Liberal MP Sukh Dhaliwal joins crowded race for Surrey mayor

·3 min read
Long-time MP Sukh Dhaliwal announced his candidacy for mayor of Surrey on Monday with his team of candidates. (Ben Nelms/CBC - image credit)
Long-time MP Sukh Dhaliwal announced his candidacy for mayor of Surrey on Monday with his team of candidates. (Ben Nelms/CBC - image credit)

The race for Surrey mayor just got a little more crowded.

Long-time Liberal MP Sukh Dhaliwal has made his candidacy for the top job in B.C.'s second largest city official, joining MLA and former MP Jinny Sims, Coun. Brenda Locke and incumbent mayor Doug McCallum in the race.

After months of speculation, Dhaliwal held a news conference in Surrey Monday morning to announce his candidacy.

"Over the last four years, we have seen divisive politics, unprecedented division, partisanship, no focus on the citizens of Surrey," he said.

Calling Surrey's current council "secretive" and "biased," Dhaliwal added that he plans to "repair a divided city."

Dhaliwal, MP for Surrey-Newton, has run against Sims in three federal elections and was a key organizer for McCallum when he was first mayor in the 1990s.

Freeze taxes 

Dhaliwal began his campaign by announcing specific promises if elected.

The promises include rolling back a $200 increase to the yearly parcel tax that Surrey council enacted in 2020, along with "an immediate one-year tax freeze," saying the move "will help the people that need the help now, because we are going through unprecedented uncertainty."

Hamish Telford, a political science professor at the University of the Fraser Valley, says freezing taxes in a growing city like Surrey could be problematic.

"To freeze taxes means you're going to freeze development in this fast growing city," said Telford.

When asked how he would pay for the tax cuts, Dhaliwal said Surrey's accumulated surplus would support the changes.

Ben Nelms/CBC
Ben Nelms/CBC

"We have accumulated wealth, almost $300 million and we can use that money that we have accumulated to make sure that we are able to help the ones that need the most by freezing those taxes."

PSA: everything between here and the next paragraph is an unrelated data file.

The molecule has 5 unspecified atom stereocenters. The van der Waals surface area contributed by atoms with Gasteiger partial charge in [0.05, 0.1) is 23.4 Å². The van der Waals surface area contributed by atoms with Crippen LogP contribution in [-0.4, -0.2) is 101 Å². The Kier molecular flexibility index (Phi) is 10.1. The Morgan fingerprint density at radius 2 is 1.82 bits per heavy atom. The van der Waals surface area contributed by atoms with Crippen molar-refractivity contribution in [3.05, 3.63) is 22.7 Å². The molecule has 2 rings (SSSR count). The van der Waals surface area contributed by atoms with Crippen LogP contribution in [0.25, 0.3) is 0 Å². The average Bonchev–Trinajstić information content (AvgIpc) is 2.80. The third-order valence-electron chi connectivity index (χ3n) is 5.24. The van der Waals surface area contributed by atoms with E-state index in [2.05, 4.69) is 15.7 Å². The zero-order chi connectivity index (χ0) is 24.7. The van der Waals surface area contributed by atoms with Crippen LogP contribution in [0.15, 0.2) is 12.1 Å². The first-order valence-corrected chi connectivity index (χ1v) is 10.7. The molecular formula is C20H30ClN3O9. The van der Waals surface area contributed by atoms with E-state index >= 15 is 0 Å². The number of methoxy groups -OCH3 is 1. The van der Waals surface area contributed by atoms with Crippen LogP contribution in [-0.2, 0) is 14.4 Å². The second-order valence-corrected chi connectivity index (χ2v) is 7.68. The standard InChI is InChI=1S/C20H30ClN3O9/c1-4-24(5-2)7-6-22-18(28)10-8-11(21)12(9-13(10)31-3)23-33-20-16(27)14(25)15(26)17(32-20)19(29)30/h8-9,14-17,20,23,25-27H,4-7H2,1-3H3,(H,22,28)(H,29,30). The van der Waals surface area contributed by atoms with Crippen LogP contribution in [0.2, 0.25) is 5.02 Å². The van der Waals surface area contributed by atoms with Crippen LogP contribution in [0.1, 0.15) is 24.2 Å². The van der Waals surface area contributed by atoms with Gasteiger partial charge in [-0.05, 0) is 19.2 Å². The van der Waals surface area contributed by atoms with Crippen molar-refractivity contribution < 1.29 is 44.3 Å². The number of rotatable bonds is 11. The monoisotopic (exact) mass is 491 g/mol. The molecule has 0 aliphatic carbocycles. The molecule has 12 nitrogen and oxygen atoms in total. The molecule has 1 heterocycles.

Dhaliwal said he has no intention of reversing the biggest development of McCallum's tenure — the transition to an independent municipal police force from the Surrey RCMP.

While Locke is promising to overturn the transition and Sims has promised to study the details before making a decision, Dhaliwal says the move is too far underway to reverse now.

"It is my understanding that almost 300 people are already hired in the city police. We have come a long way."

The competition 

Dhaliwal's entry into the race has created a "very crowded field," said Telford.

While Dhaliwal's entry could improve McCallum's chances due to vote splitting, Telford says Surrey residents may also want a clean slate after McCallum dominated news headlines for many years in controversial ways, including a criminal charge for mischief that won't be fought in court until after the election.

"Doug McCallum, although he has fulfilled his signature promises from the last election, has also been very controversial," said Telford.

The field could get even more crowded. Former White Rock mayor, MLA and MP Gordie Hogg is contemplating a mayoral bid as well, which could further split the vote.

Meera Bains/CBC
Meera Bains/CBC

Given that McCallum has established himself as a promise-keeper on his policing and SkyTrain pledges, his opponents would have to differentiate themselves in the months before the general election vote on Oct. 15, Telford said.

"Other than being different people, what are they actually going to do differently?" he said.

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